I have just recovered from a small ordeal precipitated by a technical error of mine. Incompetence, I am relieved to tell you, does not infect every aspect of my character but it is present in a number of them and finds its purest expression in my dealings with computers. Someone very helpful suggested to me the other day that I use a Statburger or some other device because it would show me where my visitors were coming from. I already suspect that eleven come from the USA, five from the UK and of course I must not forget the Albanian sheep farmer who is currently located in Germany. Nevertheless it would be nice to have some clear statistical evidence of this. I worked away at the various questions. Email address etc until it said something like, “Download the HTML script and insert it in your fridge freezer for thirty minutes before frying over a light wood stove.”. I may have got that bit wrong, but once it mentioned HTML codes my IQ panicked and fled for the hills.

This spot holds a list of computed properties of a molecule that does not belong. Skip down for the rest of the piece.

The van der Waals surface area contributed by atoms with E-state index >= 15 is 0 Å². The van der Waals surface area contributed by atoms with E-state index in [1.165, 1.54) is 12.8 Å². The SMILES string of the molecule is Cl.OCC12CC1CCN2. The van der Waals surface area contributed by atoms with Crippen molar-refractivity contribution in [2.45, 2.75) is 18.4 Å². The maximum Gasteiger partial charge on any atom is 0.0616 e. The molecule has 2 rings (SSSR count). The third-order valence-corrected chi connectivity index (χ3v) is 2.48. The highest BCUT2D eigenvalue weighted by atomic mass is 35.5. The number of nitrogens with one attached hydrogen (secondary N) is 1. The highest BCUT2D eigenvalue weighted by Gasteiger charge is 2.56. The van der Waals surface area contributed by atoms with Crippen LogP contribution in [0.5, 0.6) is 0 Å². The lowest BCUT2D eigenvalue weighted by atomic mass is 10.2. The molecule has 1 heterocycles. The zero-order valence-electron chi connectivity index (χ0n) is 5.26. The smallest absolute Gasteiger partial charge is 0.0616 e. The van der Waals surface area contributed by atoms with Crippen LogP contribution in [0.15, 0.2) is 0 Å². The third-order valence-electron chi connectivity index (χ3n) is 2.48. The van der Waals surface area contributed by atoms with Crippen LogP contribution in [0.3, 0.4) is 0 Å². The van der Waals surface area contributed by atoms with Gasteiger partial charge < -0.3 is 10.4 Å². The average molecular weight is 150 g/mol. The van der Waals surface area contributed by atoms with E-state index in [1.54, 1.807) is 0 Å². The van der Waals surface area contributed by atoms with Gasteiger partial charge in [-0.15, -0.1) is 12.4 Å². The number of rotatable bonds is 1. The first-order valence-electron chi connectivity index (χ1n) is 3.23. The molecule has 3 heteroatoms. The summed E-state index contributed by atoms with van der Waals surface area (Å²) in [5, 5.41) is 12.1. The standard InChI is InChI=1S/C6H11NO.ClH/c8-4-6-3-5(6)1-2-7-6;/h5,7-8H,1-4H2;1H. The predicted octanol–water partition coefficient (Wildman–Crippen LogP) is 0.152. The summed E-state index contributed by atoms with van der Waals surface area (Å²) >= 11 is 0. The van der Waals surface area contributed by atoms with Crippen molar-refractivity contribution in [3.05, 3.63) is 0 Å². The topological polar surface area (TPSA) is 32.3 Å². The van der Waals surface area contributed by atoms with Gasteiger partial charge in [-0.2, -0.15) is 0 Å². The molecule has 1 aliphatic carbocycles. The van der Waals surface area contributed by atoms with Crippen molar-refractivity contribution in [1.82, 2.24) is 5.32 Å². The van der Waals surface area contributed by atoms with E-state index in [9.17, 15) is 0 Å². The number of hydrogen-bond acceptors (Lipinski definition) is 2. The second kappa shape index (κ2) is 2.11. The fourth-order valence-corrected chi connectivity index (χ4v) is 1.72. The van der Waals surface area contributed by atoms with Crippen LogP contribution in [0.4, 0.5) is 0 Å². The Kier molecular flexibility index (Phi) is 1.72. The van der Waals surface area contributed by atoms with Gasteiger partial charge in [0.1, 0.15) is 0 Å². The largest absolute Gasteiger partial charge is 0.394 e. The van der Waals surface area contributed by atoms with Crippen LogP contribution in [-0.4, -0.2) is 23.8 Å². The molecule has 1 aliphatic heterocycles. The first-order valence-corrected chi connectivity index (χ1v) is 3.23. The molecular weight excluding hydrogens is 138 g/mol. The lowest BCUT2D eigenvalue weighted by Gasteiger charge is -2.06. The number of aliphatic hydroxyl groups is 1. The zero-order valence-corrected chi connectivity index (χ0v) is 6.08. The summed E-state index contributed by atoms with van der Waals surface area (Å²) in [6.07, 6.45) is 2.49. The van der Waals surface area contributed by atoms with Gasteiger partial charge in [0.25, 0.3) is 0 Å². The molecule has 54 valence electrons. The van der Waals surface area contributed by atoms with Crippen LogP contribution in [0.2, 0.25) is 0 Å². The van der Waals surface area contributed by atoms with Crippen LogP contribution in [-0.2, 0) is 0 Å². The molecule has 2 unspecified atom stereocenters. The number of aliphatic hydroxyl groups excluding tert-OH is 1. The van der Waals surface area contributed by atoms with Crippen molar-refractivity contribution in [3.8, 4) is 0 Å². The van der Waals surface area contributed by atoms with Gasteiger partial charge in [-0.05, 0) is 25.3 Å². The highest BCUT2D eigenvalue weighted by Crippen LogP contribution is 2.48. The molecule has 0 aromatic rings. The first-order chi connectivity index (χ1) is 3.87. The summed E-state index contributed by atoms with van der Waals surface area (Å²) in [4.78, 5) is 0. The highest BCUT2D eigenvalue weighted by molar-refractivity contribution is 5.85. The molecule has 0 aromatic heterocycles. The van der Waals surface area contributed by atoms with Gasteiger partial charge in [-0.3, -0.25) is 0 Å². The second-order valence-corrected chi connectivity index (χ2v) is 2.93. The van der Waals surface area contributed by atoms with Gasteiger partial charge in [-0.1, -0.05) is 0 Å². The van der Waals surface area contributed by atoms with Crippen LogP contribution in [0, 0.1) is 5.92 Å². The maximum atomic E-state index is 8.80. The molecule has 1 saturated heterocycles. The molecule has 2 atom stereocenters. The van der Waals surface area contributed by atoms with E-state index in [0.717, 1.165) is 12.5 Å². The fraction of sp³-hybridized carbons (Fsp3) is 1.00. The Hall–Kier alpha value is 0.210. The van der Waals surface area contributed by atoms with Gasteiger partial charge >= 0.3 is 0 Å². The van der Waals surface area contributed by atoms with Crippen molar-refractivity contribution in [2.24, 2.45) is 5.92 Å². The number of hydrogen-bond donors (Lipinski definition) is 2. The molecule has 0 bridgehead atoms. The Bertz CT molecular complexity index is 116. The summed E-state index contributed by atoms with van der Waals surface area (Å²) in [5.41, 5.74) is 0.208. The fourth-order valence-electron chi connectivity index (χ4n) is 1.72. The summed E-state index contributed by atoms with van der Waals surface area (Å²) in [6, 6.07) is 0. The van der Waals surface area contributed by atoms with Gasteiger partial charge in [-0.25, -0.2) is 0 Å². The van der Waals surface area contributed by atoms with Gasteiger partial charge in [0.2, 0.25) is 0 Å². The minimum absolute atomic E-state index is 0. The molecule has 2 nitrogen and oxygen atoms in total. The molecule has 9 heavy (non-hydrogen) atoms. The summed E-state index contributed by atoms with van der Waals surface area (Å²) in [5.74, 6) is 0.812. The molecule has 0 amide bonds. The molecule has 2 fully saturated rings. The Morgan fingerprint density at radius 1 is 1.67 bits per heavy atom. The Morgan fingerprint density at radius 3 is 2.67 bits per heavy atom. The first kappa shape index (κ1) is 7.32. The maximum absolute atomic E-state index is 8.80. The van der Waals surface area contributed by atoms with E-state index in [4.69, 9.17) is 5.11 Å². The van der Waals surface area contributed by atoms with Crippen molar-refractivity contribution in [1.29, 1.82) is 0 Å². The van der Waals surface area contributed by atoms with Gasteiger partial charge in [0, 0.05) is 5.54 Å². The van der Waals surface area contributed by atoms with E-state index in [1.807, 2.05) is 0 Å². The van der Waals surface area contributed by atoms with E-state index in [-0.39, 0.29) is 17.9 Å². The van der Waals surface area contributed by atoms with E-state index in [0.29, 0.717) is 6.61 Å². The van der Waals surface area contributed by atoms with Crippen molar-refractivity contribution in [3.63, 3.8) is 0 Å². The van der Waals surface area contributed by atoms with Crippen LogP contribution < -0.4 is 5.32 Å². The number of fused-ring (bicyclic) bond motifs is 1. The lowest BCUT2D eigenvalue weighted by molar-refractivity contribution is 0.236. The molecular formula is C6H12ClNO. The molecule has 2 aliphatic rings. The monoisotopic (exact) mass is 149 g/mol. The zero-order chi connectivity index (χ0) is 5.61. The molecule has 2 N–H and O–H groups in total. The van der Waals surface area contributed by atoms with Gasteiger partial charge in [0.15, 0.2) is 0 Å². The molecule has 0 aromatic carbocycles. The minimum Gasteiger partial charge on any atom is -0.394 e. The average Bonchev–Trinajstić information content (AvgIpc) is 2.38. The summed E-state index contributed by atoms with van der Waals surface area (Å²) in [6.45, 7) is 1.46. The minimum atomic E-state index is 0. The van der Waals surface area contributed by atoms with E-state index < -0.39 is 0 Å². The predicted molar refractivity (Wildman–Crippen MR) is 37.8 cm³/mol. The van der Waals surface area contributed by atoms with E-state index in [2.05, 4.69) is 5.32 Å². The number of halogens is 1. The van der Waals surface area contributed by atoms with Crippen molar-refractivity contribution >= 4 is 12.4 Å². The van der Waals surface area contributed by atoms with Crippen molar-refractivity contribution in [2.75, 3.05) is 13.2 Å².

I don’t know why that is. Why we say to ourselves we can do one thing but not another. “He’s the creative type you know, don’t let him anywhere near your tool kit”, or, “He’s an engineer, he doesn’t play the piano, he operates it”. If I’m honest with myself I panic because I can. Not being good at computers means that someone will probably rescue me. On the other hand I am quite happy to give a forty-five minute lecture on how to make perfect scrambled eggs. Not as easy as you think. The whisking is absolutely key. Hang on, I’m getting carried away here. For reasons which are hard to explain my offer to provide a lecture on the subject at some of the countries leading theatres has not been taken up.
What I do know is, that if I suddenly needed to be good with computers I could learn as well as the next man. In the same way other people might be able to master the complexities of scrambled eggs. The truth is we can all be good at much more than we think. Not being good at something is often an indulgence but not a characteristic